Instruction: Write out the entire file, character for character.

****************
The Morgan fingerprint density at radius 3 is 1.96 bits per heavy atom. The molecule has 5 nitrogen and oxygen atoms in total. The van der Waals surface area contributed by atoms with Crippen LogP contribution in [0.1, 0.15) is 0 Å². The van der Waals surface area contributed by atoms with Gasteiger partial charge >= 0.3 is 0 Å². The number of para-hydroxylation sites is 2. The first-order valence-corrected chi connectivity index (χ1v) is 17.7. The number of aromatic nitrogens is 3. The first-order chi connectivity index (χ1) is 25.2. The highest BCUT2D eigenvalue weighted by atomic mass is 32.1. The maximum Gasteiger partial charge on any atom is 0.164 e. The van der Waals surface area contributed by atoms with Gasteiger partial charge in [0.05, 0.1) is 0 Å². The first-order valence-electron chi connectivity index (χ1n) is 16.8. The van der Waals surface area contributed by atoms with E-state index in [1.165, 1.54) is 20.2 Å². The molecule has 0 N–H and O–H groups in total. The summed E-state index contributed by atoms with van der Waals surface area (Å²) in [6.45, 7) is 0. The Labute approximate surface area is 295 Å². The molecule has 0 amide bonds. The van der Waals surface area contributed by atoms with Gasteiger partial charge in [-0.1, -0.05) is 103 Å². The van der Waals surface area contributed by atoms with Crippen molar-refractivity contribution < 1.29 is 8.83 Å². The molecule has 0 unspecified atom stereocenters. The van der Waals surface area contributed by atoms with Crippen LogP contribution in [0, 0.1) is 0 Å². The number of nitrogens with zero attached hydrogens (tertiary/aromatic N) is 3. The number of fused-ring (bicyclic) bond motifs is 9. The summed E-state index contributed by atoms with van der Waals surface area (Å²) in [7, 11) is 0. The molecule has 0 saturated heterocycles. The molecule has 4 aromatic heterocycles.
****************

The Morgan fingerprint density at radius 3 is 1.96 bits per heavy atom. The molecule has 5 nitrogen and oxygen atoms in total. The van der Waals surface area contributed by atoms with Crippen LogP contribution in [0.1, 0.15) is 0 Å². The van der Waals surface area contributed by atoms with Gasteiger partial charge >= 0.3 is 0 Å². The number of para-hydroxylation sites is 2. The first-order valence-corrected chi connectivity index (χ1v) is 17.7. The number of aromatic nitrogens is 3. The first-order chi connectivity index (χ1) is 25.2. The highest BCUT2D eigenvalue weighted by atomic mass is 32.1. The maximum Gasteiger partial charge on any atom is 0.164 e. The van der Waals surface area contributed by atoms with Gasteiger partial charge in [0.05, 0.1) is 0 Å². The first-order valence-electron chi connectivity index (χ1n) is 16.8. The van der Waals surface area contributed by atoms with E-state index in [1.165, 1.54) is 20.2 Å². The molecule has 0 N–H and O–H groups in total. The summed E-state index contributed by atoms with van der Waals surface area (Å²) in [6.45, 7) is 0. The Labute approximate surface area is 295 Å². The molecule has 0 amide bonds. The van der Waals surface area contributed by atoms with Gasteiger partial charge in [-0.1, -0.05) is 103 Å². The van der Waals surface area contributed by atoms with Crippen molar-refractivity contribution < 1.29 is 8.83 Å². The molecule has 0 unspecified atom stereocenters. The van der Waals surface area contributed by atoms with Crippen LogP contribution in [0, 0.1) is 0 Å². The number of nitrogens with zero attached hydrogens (tertiary/aromatic N) is 3. The number of fused-ring (bicyclic) bond motifs is 9. The summed E-state index contributed by atoms with van der Waals surface area (Å²) in [7, 11) is 0. The molecule has 0 saturated heterocycles. The molecule has 4 aromatic heterocycles.